Here's What Tennessee Voters Mean When Polls Show They're Concerned About Health Care | Nashville Public Radio

Here's What Tennessee Voters Mean When Polls Show They're Concerned About Health Care

Nov 1, 2018

This year more than most, polls show voters are concerned about health care. And in Tennessee, the state's Medicaid program — known as TennCare — is often a deciding factor.

There are the perennial concerns from retirees about Medicare.

"We're having to use it a lot. We're not in the best of health," says Patricia Barrett of Grundy County. 

She and her husband have seen scary ads predicting slashed benefits if Democrats open up Medicare to everyone in their pursuit of universal coverage.

But TennCare is a more uniquely personal issue for Barrett, which kept her from pulling the lever for former Tennessee Governor Phil Bredesen.

"Well, Bredesen threw everybody off TennCare. And I was one of them," she says.

When Bredesen came into office in 2003, TennCare was threatening the financial health of the entire state. So Bredesen, a Democrat, cut hundreds of thousands of people off the rolls, including Barrett, who had breast cancer.

The heated protests at the time still reverberate in Tennessee's current Senate race. Republican Congressman Marsha Blackburn has attacked Bredesen over the issue, though the Bredesen campaign has hit back with ads using archival clips when Blackburn praised Bredesen's handling of TennCare.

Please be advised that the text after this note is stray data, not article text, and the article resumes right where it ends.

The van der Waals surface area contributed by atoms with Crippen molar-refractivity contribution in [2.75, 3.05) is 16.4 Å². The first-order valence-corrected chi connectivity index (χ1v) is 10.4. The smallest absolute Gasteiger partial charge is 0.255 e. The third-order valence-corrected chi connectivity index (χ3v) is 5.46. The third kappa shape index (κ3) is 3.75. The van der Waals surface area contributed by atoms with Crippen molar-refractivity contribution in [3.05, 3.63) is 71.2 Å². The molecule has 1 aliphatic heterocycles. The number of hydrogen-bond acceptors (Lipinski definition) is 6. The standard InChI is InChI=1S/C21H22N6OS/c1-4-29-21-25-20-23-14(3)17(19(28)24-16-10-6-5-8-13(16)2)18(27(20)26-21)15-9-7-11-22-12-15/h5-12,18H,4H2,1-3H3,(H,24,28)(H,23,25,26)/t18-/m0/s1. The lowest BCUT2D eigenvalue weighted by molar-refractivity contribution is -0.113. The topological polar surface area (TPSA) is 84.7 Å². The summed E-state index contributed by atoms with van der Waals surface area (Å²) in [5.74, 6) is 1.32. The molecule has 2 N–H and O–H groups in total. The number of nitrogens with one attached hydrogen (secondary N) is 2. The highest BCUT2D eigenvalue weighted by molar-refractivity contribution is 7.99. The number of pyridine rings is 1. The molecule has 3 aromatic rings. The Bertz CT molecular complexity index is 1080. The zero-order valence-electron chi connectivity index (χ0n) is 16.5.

But Democrats are talking about expanding TennCare again. And that's why Ann Nunley voted for former Nashville Mayor Karl Dean to be governor. She's a librarian in the town of Altamont and one of thousands of Tennesseans stuck in a coverage gap because the state hasn't accepted federal money to expand TennCare. They're working but don't qualify for subsidies on the individual marketplace.

"I needed $1,200 more dollars to get it. I didn't make enough," she says of her $8,500 annual salary. "And in order to get the TennCare, I made $1.49 too much. I couldn't get it. So we have no insurance."

That's resulted in turning away an ambulance ride in the midst of a possible stroke and impossible choices each month.

"I can't afford to pay the light bill and get my blood pressure medicine. I can't do it," Nunley says. "So I just don't get my medicine that month."

High drug prices are also a concern for some Tennessee voters, along with the government's response to the opioid crisis.  

"Pre-existing conditions might be knocked off by Senator Mitch McConnell and his policies," Williamson County voter Eric Wilson says. "That's why I want to send Phil Bredesen to the Senate so that we can stop that."

While polls find health care is a top issue for all voters, Democrats are even more motivated on the issue, according to the latest tracking results from the Kaiser Family Foundation.